Partners for Sacred Places lives at the intersection of heritage, faith, and community. Partners’ staff brings a wide variety of skills and backgrounds, grounded in a passion for the value of historic sacred places as valuable community assets.
Click on the name of any staff member to learn more about them.
Director, Community Engagement Services
Grants and Program Manager
A. Robert Jaeger
Bob co-founded Partners for Sacred Places in 1989. Previously, Bob worked with the Philadelphia Historic Preservation Corporation as Senior Vice President for the Historic Religious Properties Program. He is the co-author of Sacred Places at Risk (1998) and Strategies for Stewardship and Active Use of Older and Historic Religious Properties (1996), author of Sacred Places in Transition (1994), and editor (from 1985 to 1989) of Inspired, a bi-monthly magazine with news and technical articles on religious property preservation. Bob holds a master’s degree in preservation planning from Cornell University and an MBA from the University of Michigan.
Executive Vice President
Gianfranco Grande brings over twenty years of experience in management of nonprofit organizations. Since opening its doors in 2008, the Chicago Office of Partners for Sacred Places has worked with more than 1,000 community-serving congregations representing the religious, racial, ethnic, and socio-economic diversity of the City. It has built strategic relationships with local faith leaders, lay leaders, community leaders, universities, seminaries, public officials, foundations, and philanthropists. These collaborations have been instrumental in the successful local rollouts of Partners’ trainings, programs, research, and consulting services, helping to bring sacred places and art together in a way that preserves the history and enhances the beauty of the city’s architectural treasures. In 2012, he was awarded the Richard Nickel Award from the Institute of Architects (AIA) Illinois, recognizing his dedication to the principles of livable communities through grassroots initiatives.
Chief Operating Officer
Joining Partners in 2018 Craig brings nearly 20 years of experience as chief operating officer working in a nonprofit. Repeated success guiding diverse organizations in business operations, strategic business planning and growth, and capacity building and expansion initiatives. Exceptionally skilled in transforming under performing programs and operations into stable financial units, procuring strategic business partners, and cultivating community relationships. Expert liaison with ability to forge solid relationships with partners, board members, and cross-functional teams.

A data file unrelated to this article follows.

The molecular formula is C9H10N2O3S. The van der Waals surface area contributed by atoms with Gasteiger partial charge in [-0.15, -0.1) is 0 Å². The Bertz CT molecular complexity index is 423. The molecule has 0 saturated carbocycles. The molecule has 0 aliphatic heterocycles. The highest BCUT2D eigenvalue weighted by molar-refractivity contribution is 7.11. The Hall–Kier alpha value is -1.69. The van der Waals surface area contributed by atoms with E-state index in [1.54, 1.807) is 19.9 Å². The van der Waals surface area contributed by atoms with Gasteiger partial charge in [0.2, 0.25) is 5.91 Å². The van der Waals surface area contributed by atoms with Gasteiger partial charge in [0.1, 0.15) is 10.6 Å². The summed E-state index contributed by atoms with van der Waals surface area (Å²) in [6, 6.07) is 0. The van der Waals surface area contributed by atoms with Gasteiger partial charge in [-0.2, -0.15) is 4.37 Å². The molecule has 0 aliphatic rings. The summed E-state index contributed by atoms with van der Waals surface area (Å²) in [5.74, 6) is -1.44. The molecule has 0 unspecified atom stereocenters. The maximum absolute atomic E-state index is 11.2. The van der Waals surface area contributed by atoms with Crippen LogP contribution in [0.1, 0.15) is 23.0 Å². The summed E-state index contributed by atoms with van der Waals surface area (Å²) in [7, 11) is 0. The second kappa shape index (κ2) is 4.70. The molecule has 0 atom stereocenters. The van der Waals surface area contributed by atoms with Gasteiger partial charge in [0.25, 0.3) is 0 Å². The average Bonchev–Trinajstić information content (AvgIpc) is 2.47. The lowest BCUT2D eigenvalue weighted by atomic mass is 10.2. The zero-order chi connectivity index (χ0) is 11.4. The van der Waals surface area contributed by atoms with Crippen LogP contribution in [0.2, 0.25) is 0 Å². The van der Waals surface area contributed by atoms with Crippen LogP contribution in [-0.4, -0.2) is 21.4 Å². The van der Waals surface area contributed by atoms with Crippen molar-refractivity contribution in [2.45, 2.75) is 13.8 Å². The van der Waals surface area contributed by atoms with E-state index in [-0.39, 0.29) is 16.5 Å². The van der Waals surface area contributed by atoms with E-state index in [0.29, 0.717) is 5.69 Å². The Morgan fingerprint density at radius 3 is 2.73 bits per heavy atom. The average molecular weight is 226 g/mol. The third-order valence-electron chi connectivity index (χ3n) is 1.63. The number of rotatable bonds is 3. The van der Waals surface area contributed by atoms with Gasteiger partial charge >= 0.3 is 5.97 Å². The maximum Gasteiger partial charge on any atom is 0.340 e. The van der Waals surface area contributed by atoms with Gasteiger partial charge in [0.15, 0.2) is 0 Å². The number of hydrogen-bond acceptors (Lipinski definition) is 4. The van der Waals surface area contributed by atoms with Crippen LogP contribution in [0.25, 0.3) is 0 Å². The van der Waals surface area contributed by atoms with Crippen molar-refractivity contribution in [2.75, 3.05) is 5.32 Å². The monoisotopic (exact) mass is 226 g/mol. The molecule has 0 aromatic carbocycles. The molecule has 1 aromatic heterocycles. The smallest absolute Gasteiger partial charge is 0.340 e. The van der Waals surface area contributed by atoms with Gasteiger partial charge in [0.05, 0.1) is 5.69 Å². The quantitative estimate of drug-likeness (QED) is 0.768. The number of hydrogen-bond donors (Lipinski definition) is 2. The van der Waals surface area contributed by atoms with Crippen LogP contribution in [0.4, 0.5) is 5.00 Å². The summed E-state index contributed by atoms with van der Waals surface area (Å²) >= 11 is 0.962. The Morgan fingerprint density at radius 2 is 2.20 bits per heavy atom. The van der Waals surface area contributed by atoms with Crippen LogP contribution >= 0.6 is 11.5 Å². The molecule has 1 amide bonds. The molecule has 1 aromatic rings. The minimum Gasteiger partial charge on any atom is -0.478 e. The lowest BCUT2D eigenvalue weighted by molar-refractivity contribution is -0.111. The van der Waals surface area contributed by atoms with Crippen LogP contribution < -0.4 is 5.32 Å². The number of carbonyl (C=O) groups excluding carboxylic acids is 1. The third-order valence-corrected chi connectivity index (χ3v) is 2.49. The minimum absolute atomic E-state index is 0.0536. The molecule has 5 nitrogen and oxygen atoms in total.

Director, Community Engagement Services
Joshua brings to Partners his professional experience as a historic preservation specialist in one of the nation’s most densely and diversely populated communities of Paterson, NJ. There, he helped build partnerships between historic congregations and public institutions, with a particular focus on heritage tourism initiatives that benefited many of the dynamic congregations successfully serving the city’s economically challenged neighborhoods. Joshua also developed a variety of heritage-based public education programs and participated, through research and legislative assistance, in the local landmark designation of historic congregations in addition to formal advocacy on behalf of threatened historic sites. In addition to his work at Partners, Joshua provides consulting assistance and leadership for regional denominational committees and boards within the Presbyterian Church (USA) and cultural institutions in the New York metropolitan region. Joshua earned a BA in Art History from Oberlin College where he curated an exhibition on the landmark Robert Venturi-designed addition to the Allen Memorial Art Museum, originally designed by Cass Gilbert.
Director Arts in Sacred Places